When you need quantitative insights fast, many firms turn to expert surveys. But users must optimize their questionnaires to obtain the information they need. Do you apply these six best practices to your expert surveys?
About Surveys and Quick Polls
When you need to learn from a large number of experts in a short amount of time, Guidepoint’s surveys and quick polls offerings are powerful tools. Expert surveys enable clients to hear from as many industry experts as necessary with one single touch. And with multiple viewpoints revealed at once, coming to conclusions can be even more efficient.
How We Do It
After you submit your project request, our survey analysts will collaborate with you to design and develop questionnaires that have maximum impact. Analysts will leverage Guidepoint’s network of more than 300,000 Advisors, along with their own custom recruiting prowess, to pinpoint and recruit the exact respondents you need. In many cases, we will reach beyond our network to find the most appropriate experts.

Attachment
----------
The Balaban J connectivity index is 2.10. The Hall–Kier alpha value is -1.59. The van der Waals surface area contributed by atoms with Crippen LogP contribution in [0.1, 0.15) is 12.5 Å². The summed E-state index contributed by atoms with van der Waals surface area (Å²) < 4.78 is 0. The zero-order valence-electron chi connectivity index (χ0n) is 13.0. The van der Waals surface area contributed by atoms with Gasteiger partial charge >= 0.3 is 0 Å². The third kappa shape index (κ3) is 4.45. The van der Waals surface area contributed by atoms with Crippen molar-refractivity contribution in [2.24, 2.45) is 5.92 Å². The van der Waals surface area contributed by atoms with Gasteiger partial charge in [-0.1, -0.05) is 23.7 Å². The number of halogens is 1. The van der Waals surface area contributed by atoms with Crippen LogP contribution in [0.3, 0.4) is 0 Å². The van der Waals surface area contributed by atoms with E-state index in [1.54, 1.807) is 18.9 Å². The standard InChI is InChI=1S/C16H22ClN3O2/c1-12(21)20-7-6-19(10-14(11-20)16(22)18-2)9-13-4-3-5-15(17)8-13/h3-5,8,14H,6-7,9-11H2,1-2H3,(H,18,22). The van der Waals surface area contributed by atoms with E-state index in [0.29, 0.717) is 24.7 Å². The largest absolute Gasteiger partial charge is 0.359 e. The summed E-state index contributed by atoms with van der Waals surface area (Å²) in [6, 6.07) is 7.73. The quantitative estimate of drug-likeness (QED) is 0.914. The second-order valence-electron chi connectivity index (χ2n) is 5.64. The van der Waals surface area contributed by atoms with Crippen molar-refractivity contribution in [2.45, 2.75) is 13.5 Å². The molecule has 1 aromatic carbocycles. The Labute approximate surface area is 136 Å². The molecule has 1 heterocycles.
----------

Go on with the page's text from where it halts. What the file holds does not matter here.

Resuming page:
Your dedicated analyst team will then optimize your survey by helping you determine the best types of questions and word choice, maximizing the ability to find the data you seek. Typically, initial survey results are delivered to clients within days, with full reports ready within a week or two.
Five-Step Process Shortens Your Path to Insights:
Guidepoint has the unique ability to pinpoint and recruit the exact populations with keen insights into your topic.
If you’re looking for a shorter turnaround time, and the perspectives of a limited pool of respondents, Guidepoint’s Quick Polls can deliver results in as little as 24 hours. Quick Polls typically consist of five questions and a sample base of 15 to 25 respondents yet offers Guidepoint’s same optimization and network power — without having to spend time conducting calls with multiple experts.
To prepare for a key presentation at a medical conference, a biotech firm turned to Guidepoint to conduct a comprehensive survey of specialists. Within weeks, the firm was delivered a 34-page report that offered critical input and a window into the mind of a physician.